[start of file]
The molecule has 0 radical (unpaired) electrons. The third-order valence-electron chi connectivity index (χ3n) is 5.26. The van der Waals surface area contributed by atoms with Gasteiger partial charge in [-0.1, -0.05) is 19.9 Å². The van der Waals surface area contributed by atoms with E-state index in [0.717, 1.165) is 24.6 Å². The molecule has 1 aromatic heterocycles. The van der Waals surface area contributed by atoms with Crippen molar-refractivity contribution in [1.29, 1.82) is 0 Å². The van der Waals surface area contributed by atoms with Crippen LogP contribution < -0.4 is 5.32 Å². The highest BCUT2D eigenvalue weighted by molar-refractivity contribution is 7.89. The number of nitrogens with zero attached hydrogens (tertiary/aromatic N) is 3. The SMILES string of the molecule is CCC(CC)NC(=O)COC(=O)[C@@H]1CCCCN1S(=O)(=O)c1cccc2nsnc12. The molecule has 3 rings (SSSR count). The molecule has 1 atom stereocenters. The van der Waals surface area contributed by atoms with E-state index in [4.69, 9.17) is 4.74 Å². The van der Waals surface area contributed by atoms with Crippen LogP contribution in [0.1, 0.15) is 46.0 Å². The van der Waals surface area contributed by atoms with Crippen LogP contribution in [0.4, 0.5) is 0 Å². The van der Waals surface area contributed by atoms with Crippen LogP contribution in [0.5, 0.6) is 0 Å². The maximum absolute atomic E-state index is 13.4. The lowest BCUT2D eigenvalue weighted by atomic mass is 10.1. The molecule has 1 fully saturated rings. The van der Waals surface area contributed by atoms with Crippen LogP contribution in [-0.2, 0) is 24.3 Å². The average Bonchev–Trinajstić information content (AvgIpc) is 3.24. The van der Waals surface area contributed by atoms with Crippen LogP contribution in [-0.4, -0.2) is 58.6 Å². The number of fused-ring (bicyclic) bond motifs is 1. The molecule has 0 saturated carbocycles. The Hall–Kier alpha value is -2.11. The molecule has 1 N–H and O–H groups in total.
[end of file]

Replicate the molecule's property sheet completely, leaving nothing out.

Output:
The molecule has 0 radical (unpaired) electrons. The third-order valence-electron chi connectivity index (χ3n) is 5.26. The van der Waals surface area contributed by atoms with Gasteiger partial charge in [-0.1, -0.05) is 19.9 Å². The van der Waals surface area contributed by atoms with E-state index in [0.717, 1.165) is 24.6 Å². The molecule has 1 aromatic heterocycles. The van der Waals surface area contributed by atoms with Crippen molar-refractivity contribution in [1.29, 1.82) is 0 Å². The van der Waals surface area contributed by atoms with Crippen LogP contribution < -0.4 is 5.32 Å². The highest BCUT2D eigenvalue weighted by molar-refractivity contribution is 7.89. The number of nitrogens with zero attached hydrogens (tertiary/aromatic N) is 3. The SMILES string of the molecule is CCC(CC)NC(=O)COC(=O)[C@@H]1CCCCN1S(=O)(=O)c1cccc2nsnc12. The molecule has 3 rings (SSSR count). The molecule has 1 atom stereocenters. The van der Waals surface area contributed by atoms with E-state index in [4.69, 9.17) is 4.74 Å². The van der Waals surface area contributed by atoms with Crippen LogP contribution in [0.1, 0.15) is 46.0 Å². The van der Waals surface area contributed by atoms with Crippen LogP contribution in [0.4, 0.5) is 0 Å². The van der Waals surface area contributed by atoms with Crippen LogP contribution in [0.5, 0.6) is 0 Å². The maximum absolute atomic E-state index is 13.4. The lowest BCUT2D eigenvalue weighted by atomic mass is 10.1. The molecule has 1 fully saturated rings. The van der Waals surface area contributed by atoms with Crippen LogP contribution in [-0.2, 0) is 24.3 Å². The average Bonchev–Trinajstić information content (AvgIpc) is 3.24. The van der Waals surface area contributed by atoms with Crippen LogP contribution in [-0.4, -0.2) is 58.6 Å². The number of fused-ring (bicyclic) bond motifs is 1. The molecule has 0 saturated carbocycles. The Hall–Kier alpha value is -2.11. The molecule has 1 N–H and O–H groups in total.